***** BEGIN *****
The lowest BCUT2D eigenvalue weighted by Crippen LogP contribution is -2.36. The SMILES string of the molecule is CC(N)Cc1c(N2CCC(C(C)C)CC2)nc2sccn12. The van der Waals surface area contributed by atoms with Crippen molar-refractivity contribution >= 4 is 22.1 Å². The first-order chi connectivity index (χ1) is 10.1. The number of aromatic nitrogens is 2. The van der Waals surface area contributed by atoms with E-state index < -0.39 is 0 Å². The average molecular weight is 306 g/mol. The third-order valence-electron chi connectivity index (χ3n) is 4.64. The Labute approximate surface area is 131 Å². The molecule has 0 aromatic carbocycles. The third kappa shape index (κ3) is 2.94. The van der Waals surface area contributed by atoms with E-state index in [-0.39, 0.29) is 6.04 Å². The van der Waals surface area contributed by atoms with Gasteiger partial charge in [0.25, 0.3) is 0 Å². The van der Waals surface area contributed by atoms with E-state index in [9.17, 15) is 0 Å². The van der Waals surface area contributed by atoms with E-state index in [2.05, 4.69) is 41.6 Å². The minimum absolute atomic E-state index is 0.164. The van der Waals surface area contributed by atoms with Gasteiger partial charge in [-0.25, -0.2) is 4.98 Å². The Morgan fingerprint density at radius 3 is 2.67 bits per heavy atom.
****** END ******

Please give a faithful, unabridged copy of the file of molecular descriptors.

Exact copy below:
The lowest BCUT2D eigenvalue weighted by Crippen LogP contribution is -2.36. The SMILES string of the molecule is CC(N)Cc1c(N2CCC(C(C)C)CC2)nc2sccn12. The van der Waals surface area contributed by atoms with Crippen molar-refractivity contribution >= 4 is 22.1 Å². The first-order chi connectivity index (χ1) is 10.1. The number of aromatic nitrogens is 2. The van der Waals surface area contributed by atoms with E-state index < -0.39 is 0 Å². The average molecular weight is 306 g/mol. The third-order valence-electron chi connectivity index (χ3n) is 4.64. The Labute approximate surface area is 131 Å². The molecule has 0 aromatic carbocycles. The third kappa shape index (κ3) is 2.94. The van der Waals surface area contributed by atoms with E-state index in [-0.39, 0.29) is 6.04 Å². The van der Waals surface area contributed by atoms with Gasteiger partial charge in [0.25, 0.3) is 0 Å². The van der Waals surface area contributed by atoms with E-state index in [9.17, 15) is 0 Å². The van der Waals surface area contributed by atoms with E-state index in [2.05, 4.69) is 41.6 Å². The minimum absolute atomic E-state index is 0.164. The van der Waals surface area contributed by atoms with Gasteiger partial charge in [-0.25, -0.2) is 4.98 Å². The Morgan fingerprint density at radius 3 is 2.67 bits per heavy atom.